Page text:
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Team Racing
Team Racing


Using Mercury Racing CNC Cleaver Propellers to dial in Supercat performance

To the casual observer the obvious goal in just about any form of racing is to simply go faster than the competition. But in the top levels of offshore powerboat racing, when the water is rough going well is often more important than going fast.

“That’s really the difference between a professional racer and the performance boat enthusiast,” explains Nick Petersen, Mercury Racing propeller manager. “The enthusiast at a poker run is concerned with top speed and mid-range fuel economy. To a racer, acceleration and boat attitude are often more critical than top speed, and that’s especially true when the race is run in real offshore conditions, where seas may reach six feet.”

For the past several seasons Mercury Racing has been working with some of the top teams competing in the P1 Offshore Series to develop Mercury Racing CNC Cleaver propellers the teams can use to dial in ideal performance in any water condition. One of those teams is the M-CON Racing supercat team, owned by Tyler and Lindsey Miller of Wathena, Kansas. The team runs a 388 Skater throttled by Tyler Miller and driven by Myrick Coil, based out of Performance Boat Center in Osage Beach, Mo. Coil has won numerous national and world championships, and the M-CON team won the 2021 Supercat national title and the 2021 Cates Cup, awarded at the 2021 Race World Offshore championships in Key West, Fla., “to a race team that embodies the ideals of competitive excellence, team spirit and true sportsmanship.”

Coil explains the importance of prop tuning when powerboat racing at this highest level.

“When we get to a race, there are really only three things we can do to fine tune the boat,” said Coil. “We can change the weight distribution in the boat, we can change the X dimension of the drives on the transom, and we can change propellers. Right now we have 22 sets of Mercury Racing props in our truck, from 16.25 to 17 inches in diameter, from 28 to 36 inches in pitch, and in 12, 15 and 18 degrees of rake. Even with all these options, there can be days when I wish I had a prop that was just a little different.”

The team’s 388 Skater is powered by a pair of 750-hp engines and Mercury Racing M6 drives, and on good water has a top-speed potential of 140 mph.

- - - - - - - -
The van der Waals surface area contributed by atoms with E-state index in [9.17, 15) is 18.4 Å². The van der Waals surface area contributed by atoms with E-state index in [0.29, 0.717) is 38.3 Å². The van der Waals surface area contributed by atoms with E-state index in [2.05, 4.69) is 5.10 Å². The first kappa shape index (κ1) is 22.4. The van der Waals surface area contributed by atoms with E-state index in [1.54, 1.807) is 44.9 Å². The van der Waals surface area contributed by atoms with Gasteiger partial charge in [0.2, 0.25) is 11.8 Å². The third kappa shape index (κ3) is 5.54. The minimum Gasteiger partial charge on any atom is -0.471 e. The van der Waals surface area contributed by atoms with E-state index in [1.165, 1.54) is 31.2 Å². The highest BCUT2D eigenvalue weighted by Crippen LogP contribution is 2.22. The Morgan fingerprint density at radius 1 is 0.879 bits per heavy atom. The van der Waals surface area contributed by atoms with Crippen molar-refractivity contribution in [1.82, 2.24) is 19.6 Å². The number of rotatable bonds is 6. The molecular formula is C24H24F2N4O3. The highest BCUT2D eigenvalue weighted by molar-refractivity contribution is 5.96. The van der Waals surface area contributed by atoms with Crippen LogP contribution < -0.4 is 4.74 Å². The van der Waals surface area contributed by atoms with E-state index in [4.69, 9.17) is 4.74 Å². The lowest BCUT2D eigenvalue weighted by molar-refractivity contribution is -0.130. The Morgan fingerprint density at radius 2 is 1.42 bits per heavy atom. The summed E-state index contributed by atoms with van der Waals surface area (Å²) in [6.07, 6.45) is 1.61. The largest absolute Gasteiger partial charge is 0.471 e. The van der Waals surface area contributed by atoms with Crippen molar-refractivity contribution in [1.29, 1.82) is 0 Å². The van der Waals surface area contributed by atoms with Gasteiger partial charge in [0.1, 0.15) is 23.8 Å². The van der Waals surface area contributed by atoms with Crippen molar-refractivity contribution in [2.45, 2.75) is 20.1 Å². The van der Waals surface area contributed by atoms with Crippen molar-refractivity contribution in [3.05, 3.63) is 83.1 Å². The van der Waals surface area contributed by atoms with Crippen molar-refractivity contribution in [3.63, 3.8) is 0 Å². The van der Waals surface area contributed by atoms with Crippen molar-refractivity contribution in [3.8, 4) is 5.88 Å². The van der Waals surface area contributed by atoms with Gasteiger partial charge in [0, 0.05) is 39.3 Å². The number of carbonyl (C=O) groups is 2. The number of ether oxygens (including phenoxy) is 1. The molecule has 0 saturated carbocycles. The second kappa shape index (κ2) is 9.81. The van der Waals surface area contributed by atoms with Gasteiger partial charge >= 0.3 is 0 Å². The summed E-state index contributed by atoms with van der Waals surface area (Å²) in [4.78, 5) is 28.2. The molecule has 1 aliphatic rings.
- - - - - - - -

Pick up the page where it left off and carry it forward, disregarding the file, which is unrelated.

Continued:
“When the water is really rough at a venue like Cocoa Beach, or even when running through chop and the wakes of other boats, acceleration and maintaining speed will keep us out front,” said Coil.  “You want hole shot at the start to get out front so you don’t have to run through wakes, and you want strong acceleration out of turns. We also want to dial in the ideal running angle for our hull, using distribution of ballast in the boat and propeller rake.”

Propeller rake (the angle of blades relative to the propeller hub) influences the running angle of the boat. More rake usually lifts the bow. In flat water the team might select a prop set with 18 degrees of rake to intentionally lift the bow and reduce hull drag in the water. If conditions are rough, however, that rake can cause the bow to lift too high as the boat is launched over a wave, with a hard impact on the landing. This causes the boat to lose momentum, and the crew may need to collect control of the boat.

“In a rough race we’ll usually run the 12-degree props to maintain a flatter angle,” said Coil. “We’ll lose some top speed, but our lap times can be quicker because we maintain momentum. When it’s rough, just one mile per hour difference in speed can win or lose the race.”

Of course a race team can’t plan to test in rough conditions, so the experience of a driver like Coil can be a big advantage.

“You keep notes on what set up works from year to year, but when you get a new boat like the M-CON team did this year, that all goes out the window,” said Coil. “The new boat is much lighter, so we have more ballast to position in the boat, and we need to figure out the propping. I like working with Mercury Racing because, number one, the CNC Cleaver props are incredibly reliable. It’s very rare to throw a blade on one of these propellers. Number two is the feedback we get from Racing. I can run a set of props and not like the way the boat feels and send Racing some input and the props keep getting better and better.”

Each Mercury Racing CNC Cleaver prop is custom made.

“We are creating propellers designed to match the engine performance in this class, which is very regulated,” said Petersen. “The blade thickness is very specific to the Supercat class. We’ve been working with M-CON and other teams on new blade shapes intended for rough water. We have a crew from Mercury Racing at the events, listening and learning from the race teams in Supercat and other classes. Ultimately, what we learn from the extreme pressure of racing trickles down to our production propellers.”

Mercury Racing CNC Cleaver propellers are created using a state-of-the-art CNC machining process that offers unparalleled benefits compared to standard cast propellers. Pitch, diameter, and rake are perfectly true on every Mercury Racing CNC propeller to ensure that lift, handling, and speed characteristics are consistent. Thousands of pitch, rake and diameter combinations are available to dial in the maximum performance of almost any boat. Each CNC Cleaver propeller is custom made to order. All Mercury Racing propellers carry a one-year warranty that covers the propeller in its entirety and any damage done to other parts if a failure does occur. All CNC Cleaver props are shipped in a molded plastic Mercury Racing CNC case.

To learn more about winning with Mercury Racing CNC Cleaver propellers, go to Mercury or contact propeller manager Nick Petersen.